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Like other firsts in science before him - Galileo (physicist), Archimedes (chemist) and Elizabeth Blackwell (female medical doctor) - John A. Sokolowski now holds a title and a place in history that no one else in the world can claim. Sokolowski received the first Ph.D. in engineering modeling and simulation from Old Dominion University at its commencement May 10.

The program, in Old Dominion's College of Engineering and Technology, is one of only a handful in the world. Modeling and simulation is an engineering discipline that solves complex problems using computer simulation.

"The demand for simulation experts in government, industry and academia is so great that it far exceeds the current supply of modeling and simulation professionals," said Dr. R. Bowen Loftin, director of simulation programs at Old Dominion. "We are delighted that our program has produced the world's first modeling and simulation doctorate."

Sokolowski, a retired U.S. Navy submarine officer, completed his dissertation on the human decision process used by senior military commanders at the operational level of warfare. Since the U.S. military uses modeling and simulation as a tool, accurately representing human behavior was a key need in a simulation's ability to emulate realistic military decisions. Sokolowski's research identified a cognitive process of decision making and computational techniques that could implement such decisions in a simulation.

According to Dr. Mikel Petty, Sokolowki's dissertation advisor, "He produced an excellent dissertation with significant results and set a high standard for Old Dominion's modeling and simulation program."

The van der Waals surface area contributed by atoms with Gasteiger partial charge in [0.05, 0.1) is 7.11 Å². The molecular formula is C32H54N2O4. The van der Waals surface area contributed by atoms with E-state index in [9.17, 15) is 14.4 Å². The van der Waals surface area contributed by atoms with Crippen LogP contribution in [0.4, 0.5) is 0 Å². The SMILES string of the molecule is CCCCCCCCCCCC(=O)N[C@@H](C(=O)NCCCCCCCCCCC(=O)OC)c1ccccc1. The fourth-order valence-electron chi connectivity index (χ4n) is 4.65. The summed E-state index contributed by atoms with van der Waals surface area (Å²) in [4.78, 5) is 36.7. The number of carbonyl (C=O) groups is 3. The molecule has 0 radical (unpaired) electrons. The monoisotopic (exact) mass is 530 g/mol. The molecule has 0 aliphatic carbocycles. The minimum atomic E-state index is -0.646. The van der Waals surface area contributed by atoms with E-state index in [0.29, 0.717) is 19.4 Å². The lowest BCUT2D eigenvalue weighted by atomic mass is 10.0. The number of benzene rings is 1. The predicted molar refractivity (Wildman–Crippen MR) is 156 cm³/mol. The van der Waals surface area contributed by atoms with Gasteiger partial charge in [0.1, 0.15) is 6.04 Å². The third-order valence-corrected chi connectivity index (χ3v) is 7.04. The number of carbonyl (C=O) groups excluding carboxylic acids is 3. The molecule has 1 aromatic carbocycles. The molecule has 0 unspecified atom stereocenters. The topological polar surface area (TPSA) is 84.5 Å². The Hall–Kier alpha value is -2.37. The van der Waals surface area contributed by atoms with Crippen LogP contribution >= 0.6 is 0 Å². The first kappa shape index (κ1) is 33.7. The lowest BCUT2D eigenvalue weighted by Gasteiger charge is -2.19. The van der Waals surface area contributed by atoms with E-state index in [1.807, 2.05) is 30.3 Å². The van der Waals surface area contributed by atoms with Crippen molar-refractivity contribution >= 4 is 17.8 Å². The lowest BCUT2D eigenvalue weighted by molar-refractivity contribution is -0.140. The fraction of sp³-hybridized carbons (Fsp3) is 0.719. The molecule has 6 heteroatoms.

Sokolowski holds a bachelor's degree in computer science from Purdue University and a master's degree in engineering management from Old Dominion. Prior to retiring after 27 years of service, he served as the head of the Modeling and Simulation Division, U.S. Joint Forces Command, Joint Warfighting Center.

Old Dominion's modeling and simulation master's and Ph.D. programs are designed for professionals who are responsible for solving complex problems associated with computer simulation, including software engineers, operations research analysts, systems engineers, instructional designers, design engineers, programmers, computer engineers, web-based applications engineers and electronic engineers.

As part of the curriculum, students may model and analyze enterprise operations, build simulators and develop a virtual reality system, and gain hands-on experience at the Virginia Modeling, Analysis and Simulation Center, a simulation research and development center administered by Old Dominion.

This article was posted on: May 21, 2003

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